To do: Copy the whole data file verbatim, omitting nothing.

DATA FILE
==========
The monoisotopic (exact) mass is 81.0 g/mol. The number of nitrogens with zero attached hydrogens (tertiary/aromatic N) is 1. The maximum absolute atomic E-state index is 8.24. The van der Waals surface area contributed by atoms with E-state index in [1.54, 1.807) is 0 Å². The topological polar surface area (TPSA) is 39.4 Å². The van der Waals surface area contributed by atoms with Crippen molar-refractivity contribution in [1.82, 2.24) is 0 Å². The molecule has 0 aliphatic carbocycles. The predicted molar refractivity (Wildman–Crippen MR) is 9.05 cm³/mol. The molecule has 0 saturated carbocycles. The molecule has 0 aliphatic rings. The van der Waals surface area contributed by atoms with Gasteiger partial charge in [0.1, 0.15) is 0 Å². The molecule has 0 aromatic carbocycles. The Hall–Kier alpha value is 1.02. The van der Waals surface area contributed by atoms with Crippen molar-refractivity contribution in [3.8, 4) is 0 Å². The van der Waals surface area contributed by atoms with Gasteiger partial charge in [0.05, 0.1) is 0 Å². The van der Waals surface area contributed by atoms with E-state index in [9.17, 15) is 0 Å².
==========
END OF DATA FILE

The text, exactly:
The monoisotopic (exact) mass is 81.0 g/mol. The number of nitrogens with zero attached hydrogens (tertiary/aromatic N) is 1. The maximum absolute atomic E-state index is 8.24. The van der Waals surface area contributed by atoms with E-state index in [1.54, 1.807) is 0 Å². The topological polar surface area (TPSA) is 39.4 Å². The van der Waals surface area contributed by atoms with Crippen molar-refractivity contribution in [1.82, 2.24) is 0 Å². The molecule has 0 aliphatic carbocycles. The predicted molar refractivity (Wildman–Crippen MR) is 9.05 cm³/mol. The molecule has 0 saturated carbocycles. The molecule has 0 aliphatic rings. The van der Waals surface area contributed by atoms with Gasteiger partial charge in [0.1, 0.15) is 0 Å². The molecule has 0 aromatic carbocycles. The Hall–Kier alpha value is 1.02. The van der Waals surface area contributed by atoms with Crippen molar-refractivity contribution in [3.8, 4) is 0 Å². The van der Waals surface area contributed by atoms with Gasteiger partial charge in [0.05, 0.1) is 0 Å². The van der Waals surface area contributed by atoms with E-state index in [9.17, 15) is 0 Å².